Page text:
Yom Kippur begins tonight. In the liturgy, the Book of Life is completed and sealed for the year. During these ten days between Rosh Hashnah and Yom Kippur, we are supposed to identify those we have hurt and apologize to them, asking for forgiveness.
I’m not really sure who I need to be apologizing to, honestly. I guess I haven’t really had time to reflect because the Jewish communal professional High Holiday burnout is real. I’ve been rushing around both work and home, trying to get ready, but (like always) I didn’t carve out the time to reflect and bask in this time.
I think that this year has been about forgiving myself.
I am forgiving myself for feeling like I have to overcompensate in my Jewishness to make up for the fact that my skin is darker. I felt like I needed to show how knowledgeable I am to fully earn my “Jew cred” and that’s dumb.
I am forgiving myself for feeling like a terrible teacher. This comes from frustration with factors that I have no control over.
I am forgiving myself for feeling overwhelmed with work and home. A lot is asked of me at both places, so of course I’m going to feel overwhelmed.
I am forgiving myself for losing my patience with Mom. Some of that stems from my own fears about her health and feeling like I would be lost without her.
This past year has been full of conflicting events and emotions, but I can say that I have never felt so deeply loved and welcomed in the Jewish community as I have in this past year. That’s not to say it’s all been positive, but it is important to note that I know, without question, that I am in the right place. I am confident that I belong in the Jewish community and that instead of trying to change myself to fit into someone’s vision of what a Jew looks like or overcompensate for my much darker skin tone, the Jewish community needs to recognize that we are not all white and Ashkenazi. The work continues, but I feel like I have a new perspective.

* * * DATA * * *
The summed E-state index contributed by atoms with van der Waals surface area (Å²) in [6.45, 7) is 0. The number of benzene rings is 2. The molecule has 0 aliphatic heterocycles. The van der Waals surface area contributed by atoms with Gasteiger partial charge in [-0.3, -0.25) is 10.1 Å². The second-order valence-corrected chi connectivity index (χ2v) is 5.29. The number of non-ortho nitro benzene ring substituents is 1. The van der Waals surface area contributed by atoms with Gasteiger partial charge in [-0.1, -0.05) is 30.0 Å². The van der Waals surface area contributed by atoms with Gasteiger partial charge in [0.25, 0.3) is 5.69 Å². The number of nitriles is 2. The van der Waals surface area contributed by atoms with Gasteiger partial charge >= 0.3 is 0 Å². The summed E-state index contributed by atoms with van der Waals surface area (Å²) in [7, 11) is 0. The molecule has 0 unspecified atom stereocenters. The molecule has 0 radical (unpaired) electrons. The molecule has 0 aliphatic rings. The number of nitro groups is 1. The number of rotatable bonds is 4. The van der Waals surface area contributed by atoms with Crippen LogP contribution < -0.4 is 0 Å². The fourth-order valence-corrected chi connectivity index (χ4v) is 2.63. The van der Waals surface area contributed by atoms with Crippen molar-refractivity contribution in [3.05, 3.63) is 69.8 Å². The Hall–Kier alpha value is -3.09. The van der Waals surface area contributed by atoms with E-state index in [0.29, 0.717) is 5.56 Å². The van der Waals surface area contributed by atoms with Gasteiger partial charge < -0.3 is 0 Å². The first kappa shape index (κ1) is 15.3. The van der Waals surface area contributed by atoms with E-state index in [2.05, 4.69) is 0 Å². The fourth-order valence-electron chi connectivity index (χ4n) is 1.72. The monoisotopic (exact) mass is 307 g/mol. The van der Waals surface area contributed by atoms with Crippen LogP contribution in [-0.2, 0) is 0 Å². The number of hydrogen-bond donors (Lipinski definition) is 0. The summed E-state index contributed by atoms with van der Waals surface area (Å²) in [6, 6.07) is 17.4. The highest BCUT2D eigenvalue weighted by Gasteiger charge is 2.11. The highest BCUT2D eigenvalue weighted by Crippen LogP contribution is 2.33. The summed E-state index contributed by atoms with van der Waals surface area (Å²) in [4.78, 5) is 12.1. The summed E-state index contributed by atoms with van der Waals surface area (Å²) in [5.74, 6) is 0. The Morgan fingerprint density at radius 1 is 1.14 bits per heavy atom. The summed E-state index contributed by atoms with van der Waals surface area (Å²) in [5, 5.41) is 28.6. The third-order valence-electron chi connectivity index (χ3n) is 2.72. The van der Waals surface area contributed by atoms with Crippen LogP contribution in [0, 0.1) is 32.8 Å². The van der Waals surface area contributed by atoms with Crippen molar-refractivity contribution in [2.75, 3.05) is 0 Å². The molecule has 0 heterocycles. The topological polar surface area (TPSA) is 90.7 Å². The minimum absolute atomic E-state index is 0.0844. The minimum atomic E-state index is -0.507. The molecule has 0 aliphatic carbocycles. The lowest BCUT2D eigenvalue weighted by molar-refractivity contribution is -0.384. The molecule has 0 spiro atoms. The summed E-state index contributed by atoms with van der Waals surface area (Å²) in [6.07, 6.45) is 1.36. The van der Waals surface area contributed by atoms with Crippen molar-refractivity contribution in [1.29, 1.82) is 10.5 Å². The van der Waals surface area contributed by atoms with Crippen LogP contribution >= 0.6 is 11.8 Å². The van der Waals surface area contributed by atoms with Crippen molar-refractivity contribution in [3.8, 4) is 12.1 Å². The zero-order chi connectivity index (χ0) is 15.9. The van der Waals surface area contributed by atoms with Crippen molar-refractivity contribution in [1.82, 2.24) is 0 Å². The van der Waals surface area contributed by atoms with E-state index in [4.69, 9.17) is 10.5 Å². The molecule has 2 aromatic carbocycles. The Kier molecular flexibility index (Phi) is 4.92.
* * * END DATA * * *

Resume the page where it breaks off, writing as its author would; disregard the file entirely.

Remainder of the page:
Chris Harrison, a fellow alum of the JewV’Nation Fellowship’s Jews of Color cohort, wrote this fantastic piece where he cites a teaching by Rabbi Joseph R. Black, who writes that “On Purim we put on our masks. On Yom Kippur we remove them.” You should definitely go read it, but the last paragraph in particular resonates so deeply for me:
Removing these masks makes us vulnerable, and that can be scary. At the same time, however, there is an intense, beautiful joy in the act of shedding our pretenses. When we remove the masks we subconsciously wear throughout the year – the masks of apathy, condescension, impatience, and others – we can more easily feel the wind gusting against our faces. The winds of empathy, love, and joy can feel chilling at first; we aren’t used to them. But as we grant ourselves permission to condition ourselves to them, that chill can become invigorating, inspiring, empowering. We can use this shift in feeling to transform ourselves and, by extension, the world around us, making it a far more joyful place.
So I think my goal for 5780 is to keep the mask off as much as I can. I’ve written before about how easily I can adapt my personality to fit the situation, which has its uses, but it’s exhausting. It won’t be easy and I’m not so sure there will be any rewards for doing so, but I think this is where my path is leading.
L’shanah tovah tikateivu v’teichateimu.